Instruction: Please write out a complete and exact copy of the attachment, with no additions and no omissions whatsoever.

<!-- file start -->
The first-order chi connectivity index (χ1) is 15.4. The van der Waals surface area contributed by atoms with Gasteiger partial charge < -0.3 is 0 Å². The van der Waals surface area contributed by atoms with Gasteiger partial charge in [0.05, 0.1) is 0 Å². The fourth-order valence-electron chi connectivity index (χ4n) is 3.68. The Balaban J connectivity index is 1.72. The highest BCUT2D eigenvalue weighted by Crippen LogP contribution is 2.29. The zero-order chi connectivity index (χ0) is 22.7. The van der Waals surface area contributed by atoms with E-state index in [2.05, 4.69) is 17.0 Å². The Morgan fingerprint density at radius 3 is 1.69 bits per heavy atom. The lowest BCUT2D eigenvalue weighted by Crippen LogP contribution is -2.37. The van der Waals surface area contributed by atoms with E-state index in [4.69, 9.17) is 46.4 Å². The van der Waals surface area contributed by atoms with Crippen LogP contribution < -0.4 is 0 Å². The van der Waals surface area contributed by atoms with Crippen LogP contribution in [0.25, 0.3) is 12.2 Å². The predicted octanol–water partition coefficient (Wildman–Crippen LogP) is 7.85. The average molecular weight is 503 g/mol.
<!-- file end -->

The first-order chi connectivity index (χ1) is 15.4. The van der Waals surface area contributed by atoms with Gasteiger partial charge < -0.3 is 0 Å². The van der Waals surface area contributed by atoms with Gasteiger partial charge in [0.05, 0.1) is 0 Å². The fourth-order valence-electron chi connectivity index (χ4n) is 3.68. The Balaban J connectivity index is 1.72. The highest BCUT2D eigenvalue weighted by Crippen LogP contribution is 2.29. The zero-order chi connectivity index (χ0) is 22.7. The van der Waals surface area contributed by atoms with E-state index in [2.05, 4.69) is 17.0 Å². The Morgan fingerprint density at radius 3 is 1.69 bits per heavy atom. The lowest BCUT2D eigenvalue weighted by Crippen LogP contribution is -2.37. The van der Waals surface area contributed by atoms with E-state index in [4.69, 9.17) is 46.4 Å². The van der Waals surface area contributed by atoms with Crippen LogP contribution < -0.4 is 0 Å². The van der Waals surface area contributed by atoms with Crippen LogP contribution in [0.25, 0.3) is 12.2 Å². The predicted octanol–water partition coefficient (Wildman–Crippen LogP) is 7.85. The average molecular weight is 503 g/mol.